9 Security Objectives (Cont.) 9  Confidentiality of Data or Systems-Confidentiality covers the processes, policies, and controls employed to protect information of customers and the institution against unauthorized access or use.  Accountability-Clear accountability involves the processes, policies, and controls necessary to trace actions to their source. Accountability directly supports nonrepudiation, deterrence, intrusion prevention, security monitoring, recovery, and legal admissibility of records.  Assurance-Assurance addresses the processes, policies, and controls used to develop confidence that technical and operational security measures work as intended. Assurance levels are part of the system design and include availability, integrity, confidentiality, and accountability. Assurance highlights the notion that secure systems provide the intended functionality while preventing undesired actions.

10 Information Security Processes 10  Information Security Risk Assessment-A process to identify and assess threats, vulnerabilities, attacks, probabilities of occurrence, and outcomes.  Information Security Strategy-A plan to mitigate risk that integrates technology, policies, procedures, and training. The plan should be reviewed and approved by the board of directors.  Security Controls Implementation-The acquisition and operation of technology, the specific assignment of duties and responsibilities to managers and staff, the deployment of risk-appropriate controls, and the assurance that management and staff understand their responsibilities and have the knowledge, skills, and motivation necessary to fulfill their duties.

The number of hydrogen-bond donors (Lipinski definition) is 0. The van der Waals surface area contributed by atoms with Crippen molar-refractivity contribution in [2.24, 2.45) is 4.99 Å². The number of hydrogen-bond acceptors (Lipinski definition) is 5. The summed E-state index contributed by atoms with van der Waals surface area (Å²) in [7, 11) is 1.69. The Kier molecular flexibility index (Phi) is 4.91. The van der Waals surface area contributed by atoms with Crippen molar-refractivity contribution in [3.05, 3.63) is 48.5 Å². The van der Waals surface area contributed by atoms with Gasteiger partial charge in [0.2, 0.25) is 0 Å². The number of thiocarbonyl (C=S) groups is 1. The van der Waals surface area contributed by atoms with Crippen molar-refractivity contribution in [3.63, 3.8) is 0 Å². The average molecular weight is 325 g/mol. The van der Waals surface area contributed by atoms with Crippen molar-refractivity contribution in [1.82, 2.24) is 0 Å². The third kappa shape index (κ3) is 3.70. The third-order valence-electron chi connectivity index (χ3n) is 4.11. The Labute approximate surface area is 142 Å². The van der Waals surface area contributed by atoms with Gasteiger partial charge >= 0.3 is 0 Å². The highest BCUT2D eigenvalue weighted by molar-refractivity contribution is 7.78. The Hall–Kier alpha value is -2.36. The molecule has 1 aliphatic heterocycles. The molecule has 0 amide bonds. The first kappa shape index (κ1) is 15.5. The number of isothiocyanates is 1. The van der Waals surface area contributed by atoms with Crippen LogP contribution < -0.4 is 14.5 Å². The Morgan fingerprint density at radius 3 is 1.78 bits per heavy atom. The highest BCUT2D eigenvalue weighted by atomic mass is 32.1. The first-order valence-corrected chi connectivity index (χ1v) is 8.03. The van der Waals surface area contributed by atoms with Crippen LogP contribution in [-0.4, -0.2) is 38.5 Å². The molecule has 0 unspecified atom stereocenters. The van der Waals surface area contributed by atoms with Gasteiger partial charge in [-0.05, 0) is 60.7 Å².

11 Information Security Processes (Cont.) 11  Security Monitoring-The use of various methodologies to gain assurance that risks are appropriately assessed and mitigated. These methodologies should verify that significant controls are effective and performing as intended.  Security Process Monitoring and Updating-The process of continuously gathering and analyzing information regarding new threats and vulnerabilities, actual attacks on the institution or others combined with the effectiveness of the existing security controls. This information is used to update the risk assessment, strategy, and controls. Monitoring and updating makes the process continuous instead of a onetime event.  Security risk variables include threats, vulnerabilities, attack techniques, the expected frequency of attacks, financial institution operations and technology, and the financial institution's defensive posture. All of these variables change constantly. Therefore, an institution's management of the risks requires an ongoing process.